Abu Dhabi Adventure: Part II

Publisher Judy Galbraith speaks at the "Education Chapter 3" forum at the Abu Dhabi International Book Fair.

While the main activity at the Abu Dhabi International Book Fair was, well, selling books, there was also a major emphasis upon education. One of my jobs was to help staff “The Education Chapter 3” of the fair. The “3” indicates that this was the third annual Education Chapter, which brought together exhibitors, teachers, librarians, publishers, institutional buyers, and presenters in an effort to provide professional training to Arab teachers and librarians.During the one-day Education Chapter 3 event, I worked with Program Manager Dana Al-Sarraj throughout six different professional training workshops. The topics covered included empowering children as illustrators in order to promote and develop literacy; adopting language creatively through poetry; and using big books in a shared reading experience in order to boost children’s confidence and skills in literacy.

The 55 local librarians and teachers who attended these sessions came to gain insights into current and contemporary ways of reaching young learners and to relate to them on a personal level. Dr. Jase Moussa Inaty, Assistant Professor of Educational Psychology at Zayed University based in Abu Dhabi, made the point that children connect “through an understanding of mathematical concepts and through experiences with real things rather than symbols.”  With this in mind, Dr. Inaty’s session focused on hands-on activities aimed at providing students with the opportunity to “make a connection to real life.”

In between the morning and afternoon workshops, several publishers had an opportunity to speak directly to teachers and librarians about their books for students of various ages and learning levels.  Each publisher and presenter had 15 to 20 minutes to “pitch” their offerings to the audience. One of the most interesting talks was by Judy Galbraith, President and Founder of Free Spirit Publishing, who discussed several different books focusing on how to teach children with autism, attention deficit disorder and other learning disabilities. She also told the audience about books designed to teach gifted children in the general classroom.

After the first three presentations, Dana asked me to supervise the final four. While I hadn’t expected this, I plunged right in, introducing each lecturer and even providing technical support for one speaker who had an elaborate, interactive whiteboard presentation. I gained an unexpected and inside perspective on the many aspects of event planning and media presentations.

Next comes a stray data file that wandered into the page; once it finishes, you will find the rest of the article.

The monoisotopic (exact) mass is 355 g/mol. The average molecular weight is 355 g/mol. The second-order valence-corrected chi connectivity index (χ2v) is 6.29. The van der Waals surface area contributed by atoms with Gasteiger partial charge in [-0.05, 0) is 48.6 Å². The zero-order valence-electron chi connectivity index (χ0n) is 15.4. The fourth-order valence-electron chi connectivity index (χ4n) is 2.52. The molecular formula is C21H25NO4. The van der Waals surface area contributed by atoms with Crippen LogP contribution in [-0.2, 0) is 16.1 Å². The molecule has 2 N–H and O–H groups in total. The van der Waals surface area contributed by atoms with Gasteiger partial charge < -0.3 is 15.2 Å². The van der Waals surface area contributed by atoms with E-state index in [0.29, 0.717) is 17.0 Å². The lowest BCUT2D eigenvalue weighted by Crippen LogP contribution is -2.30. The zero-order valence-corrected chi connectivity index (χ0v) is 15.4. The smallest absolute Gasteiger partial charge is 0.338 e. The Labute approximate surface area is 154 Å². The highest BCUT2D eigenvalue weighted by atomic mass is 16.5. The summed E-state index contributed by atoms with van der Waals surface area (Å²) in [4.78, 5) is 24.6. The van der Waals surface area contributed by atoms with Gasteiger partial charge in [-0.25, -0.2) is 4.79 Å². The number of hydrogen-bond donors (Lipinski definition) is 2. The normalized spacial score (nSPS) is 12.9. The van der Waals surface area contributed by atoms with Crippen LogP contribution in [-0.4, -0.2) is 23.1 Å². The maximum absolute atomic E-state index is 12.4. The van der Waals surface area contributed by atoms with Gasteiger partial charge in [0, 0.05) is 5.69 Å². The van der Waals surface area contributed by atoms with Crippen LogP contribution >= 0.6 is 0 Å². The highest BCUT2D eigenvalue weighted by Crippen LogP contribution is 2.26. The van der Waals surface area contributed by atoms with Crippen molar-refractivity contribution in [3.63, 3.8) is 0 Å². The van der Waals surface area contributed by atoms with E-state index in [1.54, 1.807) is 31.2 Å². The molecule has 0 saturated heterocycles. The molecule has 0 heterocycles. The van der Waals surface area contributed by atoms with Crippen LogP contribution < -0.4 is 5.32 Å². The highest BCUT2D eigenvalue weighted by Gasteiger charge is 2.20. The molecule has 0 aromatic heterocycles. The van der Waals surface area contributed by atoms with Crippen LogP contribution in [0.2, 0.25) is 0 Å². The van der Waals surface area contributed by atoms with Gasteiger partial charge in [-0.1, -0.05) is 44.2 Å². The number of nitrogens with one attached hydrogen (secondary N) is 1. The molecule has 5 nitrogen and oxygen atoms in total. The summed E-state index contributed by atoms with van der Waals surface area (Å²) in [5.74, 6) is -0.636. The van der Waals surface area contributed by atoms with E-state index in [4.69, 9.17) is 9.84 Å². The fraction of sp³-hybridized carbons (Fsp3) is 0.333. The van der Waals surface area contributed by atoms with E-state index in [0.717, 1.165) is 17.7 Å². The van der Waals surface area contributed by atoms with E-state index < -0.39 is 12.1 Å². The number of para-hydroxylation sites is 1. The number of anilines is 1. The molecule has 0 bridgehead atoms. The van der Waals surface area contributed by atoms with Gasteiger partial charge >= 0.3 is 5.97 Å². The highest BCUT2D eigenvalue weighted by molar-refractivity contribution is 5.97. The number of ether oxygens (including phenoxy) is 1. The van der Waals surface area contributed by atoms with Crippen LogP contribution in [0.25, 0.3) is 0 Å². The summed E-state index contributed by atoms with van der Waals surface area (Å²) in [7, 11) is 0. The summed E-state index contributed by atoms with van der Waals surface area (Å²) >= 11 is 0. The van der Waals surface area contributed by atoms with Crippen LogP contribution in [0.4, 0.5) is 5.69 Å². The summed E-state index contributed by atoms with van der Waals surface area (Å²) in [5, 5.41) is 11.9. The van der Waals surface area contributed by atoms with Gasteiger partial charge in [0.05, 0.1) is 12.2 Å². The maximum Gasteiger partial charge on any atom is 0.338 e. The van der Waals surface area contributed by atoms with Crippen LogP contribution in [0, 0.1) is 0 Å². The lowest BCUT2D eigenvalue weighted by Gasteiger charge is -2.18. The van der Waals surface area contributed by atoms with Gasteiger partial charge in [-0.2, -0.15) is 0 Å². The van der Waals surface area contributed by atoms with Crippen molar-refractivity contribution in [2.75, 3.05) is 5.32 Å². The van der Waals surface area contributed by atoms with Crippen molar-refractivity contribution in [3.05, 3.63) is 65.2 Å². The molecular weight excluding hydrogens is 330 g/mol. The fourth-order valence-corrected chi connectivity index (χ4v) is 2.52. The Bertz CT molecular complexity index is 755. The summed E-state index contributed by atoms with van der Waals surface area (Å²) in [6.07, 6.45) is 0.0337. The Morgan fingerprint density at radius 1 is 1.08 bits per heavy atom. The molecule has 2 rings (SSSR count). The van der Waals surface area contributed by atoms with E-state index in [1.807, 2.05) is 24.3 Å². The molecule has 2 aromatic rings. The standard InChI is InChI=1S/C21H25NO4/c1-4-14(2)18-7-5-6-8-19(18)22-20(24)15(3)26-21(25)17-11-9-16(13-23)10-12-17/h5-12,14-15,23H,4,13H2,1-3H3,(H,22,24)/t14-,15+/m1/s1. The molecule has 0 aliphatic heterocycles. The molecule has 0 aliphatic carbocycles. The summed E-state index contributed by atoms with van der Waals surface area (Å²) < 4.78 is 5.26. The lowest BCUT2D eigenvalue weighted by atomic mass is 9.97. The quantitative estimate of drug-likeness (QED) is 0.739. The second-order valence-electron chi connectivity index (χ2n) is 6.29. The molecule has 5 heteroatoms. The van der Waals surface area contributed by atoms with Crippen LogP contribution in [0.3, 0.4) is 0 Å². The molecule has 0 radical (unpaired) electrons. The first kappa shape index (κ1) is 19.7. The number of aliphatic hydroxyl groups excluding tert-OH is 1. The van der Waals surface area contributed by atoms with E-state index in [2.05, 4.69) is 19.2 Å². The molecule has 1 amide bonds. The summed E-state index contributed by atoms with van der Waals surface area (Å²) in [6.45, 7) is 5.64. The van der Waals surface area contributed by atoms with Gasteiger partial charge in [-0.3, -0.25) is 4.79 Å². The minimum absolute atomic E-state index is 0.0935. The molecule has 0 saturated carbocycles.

In addition to the talks to teachers and librarians, there were several presentations planned for publishers on specific markets, as well as a matchmaking session between publishers and those who buy books for Arab schools and libraries. Of the five market presentations, only the ones on Abu Dhabi and Kuwait actually took place.  The ones on Bahrain, Oman, and Saudi Arabia were canceled because of a combination of family emergencies and airport closings in Bahrain and Oman.

Despite the cancellations, The Education Chapter 3 was a success, and participants left with newly acquired knowledge and information about techniques, methods, materials, and books to further develop their skills as educators and content providers.  Teachers and librarians who attended the presentations gained a certificate in professional development from KITAB.  As for me, I had an opportunity to showcase my impromptu event-planning skills. All in all, it was a great day of learning and everyone looks forward to Education Chapter 4.

by Karlyn Hixson

Blogger Erin Cox and fellow NYU volunteer Joana Costa Knufinke in the Illustrator's Corner

As the Abu Dhabi International Book Fair winds down and we attempt to evaluate our experience, we are left with three final impressions.  Our first is of the significant and deep-reaching differences that divide Arabic and Western cultures.  Although much attention is often paid to the most obvious dissimilarities of religion and customs, we found the disparities affected even the most mundane business practices and served as a source of frustration for both cultures.  For instance, business in the Arab world is conducted predominantly among friends and family members.  Networking as an activity between strangers is an unfamiliar and not particularly popular practice, making Western inroads a difficult prospect.

Our second impression was of the incredible Arab hospitality. Without exception, we were treated kindly and generously. The people we met at the fair were happy to be attending and delighted to meet us—if a little incredulous to learn we had traveled all the way from New York to help out. And they were eager to talk to us about their different countries (we learned, for example, that only around 20% of the UAE population is Emirati), their culture, and their beliefs. One of the illustrators with whom we worked, Nasir Ahmed Nasrallah, spent over an hour clearing up our confusion about information regarding the UAE that we had heard on one of our tours and spoke eloquently about his Islamic beliefs and practices.

Our final thought was that Arabic publishing is in the beginning stages of organizing itself as an industry.  It is both fascinating and overwhelming to consider the daunting task ahead. Having met so many wonderful people from the region who are passionate about books and about the future, we wish them nothing but success in growing their industry.

by Erin Cox

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